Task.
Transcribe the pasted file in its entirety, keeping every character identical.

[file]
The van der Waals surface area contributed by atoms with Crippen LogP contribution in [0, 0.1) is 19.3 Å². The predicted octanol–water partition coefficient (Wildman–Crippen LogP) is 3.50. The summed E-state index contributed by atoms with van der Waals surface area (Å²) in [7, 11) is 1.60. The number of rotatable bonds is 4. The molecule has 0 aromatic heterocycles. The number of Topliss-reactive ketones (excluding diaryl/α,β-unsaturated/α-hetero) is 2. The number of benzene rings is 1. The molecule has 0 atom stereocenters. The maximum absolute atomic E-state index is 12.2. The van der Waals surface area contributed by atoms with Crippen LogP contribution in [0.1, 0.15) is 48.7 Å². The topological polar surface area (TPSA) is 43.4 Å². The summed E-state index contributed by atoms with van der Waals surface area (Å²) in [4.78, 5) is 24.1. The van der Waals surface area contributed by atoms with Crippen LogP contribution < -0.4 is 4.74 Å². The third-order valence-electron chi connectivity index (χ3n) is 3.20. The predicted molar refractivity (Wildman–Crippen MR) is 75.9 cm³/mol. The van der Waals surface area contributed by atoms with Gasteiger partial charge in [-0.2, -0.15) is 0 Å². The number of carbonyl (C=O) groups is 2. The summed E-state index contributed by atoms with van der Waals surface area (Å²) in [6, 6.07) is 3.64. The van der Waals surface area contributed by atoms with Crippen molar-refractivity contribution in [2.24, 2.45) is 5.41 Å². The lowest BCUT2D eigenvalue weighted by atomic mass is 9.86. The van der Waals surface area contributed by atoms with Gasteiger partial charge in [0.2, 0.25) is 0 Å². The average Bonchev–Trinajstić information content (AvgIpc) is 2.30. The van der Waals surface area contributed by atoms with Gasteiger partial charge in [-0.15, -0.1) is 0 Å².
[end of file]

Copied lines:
The van der Waals surface area contributed by atoms with Crippen LogP contribution in [0, 0.1) is 19.3 Å². The predicted octanol–water partition coefficient (Wildman–Crippen LogP) is 3.50. The summed E-state index contributed by atoms with van der Waals surface area (Å²) in [7, 11) is 1.60. The number of rotatable bonds is 4. The molecule has 0 aromatic heterocycles. The number of Topliss-reactive ketones (excluding diaryl/α,β-unsaturated/α-hetero) is 2. The number of benzene rings is 1. The molecule has 0 atom stereocenters. The maximum absolute atomic E-state index is 12.2. The van der Waals surface area contributed by atoms with Crippen LogP contribution in [0.1, 0.15) is 48.7 Å². The topological polar surface area (TPSA) is 43.4 Å². The summed E-state index contributed by atoms with van der Waals surface area (Å²) in [4.78, 5) is 24.1. The van der Waals surface area contributed by atoms with Crippen LogP contribution < -0.4 is 4.74 Å². The third-order valence-electron chi connectivity index (χ3n) is 3.20. The predicted molar refractivity (Wildman–Crippen MR) is 75.9 cm³/mol. The van der Waals surface area contributed by atoms with Gasteiger partial charge in [-0.2, -0.15) is 0 Å². The number of carbonyl (C=O) groups is 2. The summed E-state index contributed by atoms with van der Waals surface area (Å²) in [6, 6.07) is 3.64. The van der Waals surface area contributed by atoms with Crippen molar-refractivity contribution in [2.24, 2.45) is 5.41 Å². The lowest BCUT2D eigenvalue weighted by atomic mass is 9.86. The van der Waals surface area contributed by atoms with Gasteiger partial charge in [0.2, 0.25) is 0 Å². The average Bonchev–Trinajstić information content (AvgIpc) is 2.30. The van der Waals surface area contributed by atoms with Gasteiger partial charge in [-0.15, -0.1) is 0 Å².